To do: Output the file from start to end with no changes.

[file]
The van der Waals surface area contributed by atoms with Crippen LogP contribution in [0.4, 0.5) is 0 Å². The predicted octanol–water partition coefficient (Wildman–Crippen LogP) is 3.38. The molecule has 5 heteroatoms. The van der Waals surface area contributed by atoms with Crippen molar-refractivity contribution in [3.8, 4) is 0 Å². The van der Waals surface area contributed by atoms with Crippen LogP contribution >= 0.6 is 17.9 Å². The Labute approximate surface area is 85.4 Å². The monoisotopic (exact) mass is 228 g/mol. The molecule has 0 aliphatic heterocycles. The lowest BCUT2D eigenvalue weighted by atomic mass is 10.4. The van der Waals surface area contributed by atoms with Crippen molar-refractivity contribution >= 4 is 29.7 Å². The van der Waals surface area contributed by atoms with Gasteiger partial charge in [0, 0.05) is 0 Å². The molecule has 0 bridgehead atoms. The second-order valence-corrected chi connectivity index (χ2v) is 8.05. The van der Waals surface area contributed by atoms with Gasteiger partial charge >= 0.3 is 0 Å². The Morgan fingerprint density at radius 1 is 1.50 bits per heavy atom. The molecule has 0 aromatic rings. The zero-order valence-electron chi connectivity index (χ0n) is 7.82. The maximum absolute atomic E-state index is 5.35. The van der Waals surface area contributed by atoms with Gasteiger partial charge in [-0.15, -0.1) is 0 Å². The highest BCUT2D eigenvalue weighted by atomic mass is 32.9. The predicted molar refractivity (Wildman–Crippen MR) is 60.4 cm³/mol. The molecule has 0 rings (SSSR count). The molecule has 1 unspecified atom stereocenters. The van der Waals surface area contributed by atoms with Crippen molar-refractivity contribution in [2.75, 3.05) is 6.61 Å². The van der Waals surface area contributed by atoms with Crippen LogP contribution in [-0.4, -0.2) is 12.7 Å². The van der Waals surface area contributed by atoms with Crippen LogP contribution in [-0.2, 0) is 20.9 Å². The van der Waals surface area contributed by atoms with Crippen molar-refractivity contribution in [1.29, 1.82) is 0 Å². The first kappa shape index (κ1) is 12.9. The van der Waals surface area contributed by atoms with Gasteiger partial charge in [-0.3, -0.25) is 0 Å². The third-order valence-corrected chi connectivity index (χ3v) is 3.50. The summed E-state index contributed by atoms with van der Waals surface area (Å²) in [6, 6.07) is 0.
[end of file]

The van der Waals surface area contributed by atoms with Crippen LogP contribution in [0.4, 0.5) is 0 Å². The predicted octanol–water partition coefficient (Wildman–Crippen LogP) is 3.38. The molecule has 5 heteroatoms. The van der Waals surface area contributed by atoms with Crippen molar-refractivity contribution in [3.8, 4) is 0 Å². The van der Waals surface area contributed by atoms with Crippen LogP contribution >= 0.6 is 17.9 Å². The Labute approximate surface area is 85.4 Å². The monoisotopic (exact) mass is 228 g/mol. The molecule has 0 aliphatic heterocycles. The lowest BCUT2D eigenvalue weighted by atomic mass is 10.4. The van der Waals surface area contributed by atoms with Crippen molar-refractivity contribution >= 4 is 29.7 Å². The van der Waals surface area contributed by atoms with Gasteiger partial charge in [0, 0.05) is 0 Å². The molecule has 0 bridgehead atoms. The second-order valence-corrected chi connectivity index (χ2v) is 8.05. The van der Waals surface area contributed by atoms with Gasteiger partial charge >= 0.3 is 0 Å². The Morgan fingerprint density at radius 1 is 1.50 bits per heavy atom. The molecule has 0 aromatic rings. The zero-order valence-electron chi connectivity index (χ0n) is 7.82. The maximum absolute atomic E-state index is 5.35. The van der Waals surface area contributed by atoms with Gasteiger partial charge in [-0.15, -0.1) is 0 Å². The highest BCUT2D eigenvalue weighted by atomic mass is 32.9. The predicted molar refractivity (Wildman–Crippen MR) is 60.4 cm³/mol. The molecule has 0 rings (SSSR count). The molecule has 1 unspecified atom stereocenters. The van der Waals surface area contributed by atoms with Crippen molar-refractivity contribution in [2.75, 3.05) is 6.61 Å². The van der Waals surface area contributed by atoms with Crippen LogP contribution in [-0.4, -0.2) is 12.7 Å². The van der Waals surface area contributed by atoms with Crippen LogP contribution in [-0.2, 0) is 20.9 Å². The van der Waals surface area contributed by atoms with Crippen molar-refractivity contribution in [1.29, 1.82) is 0 Å². The first kappa shape index (κ1) is 12.9. The van der Waals surface area contributed by atoms with Gasteiger partial charge in [-0.3, -0.25) is 0 Å². The third-order valence-corrected chi connectivity index (χ3v) is 3.50. The summed E-state index contributed by atoms with van der Waals surface area (Å²) in [6, 6.07) is 0.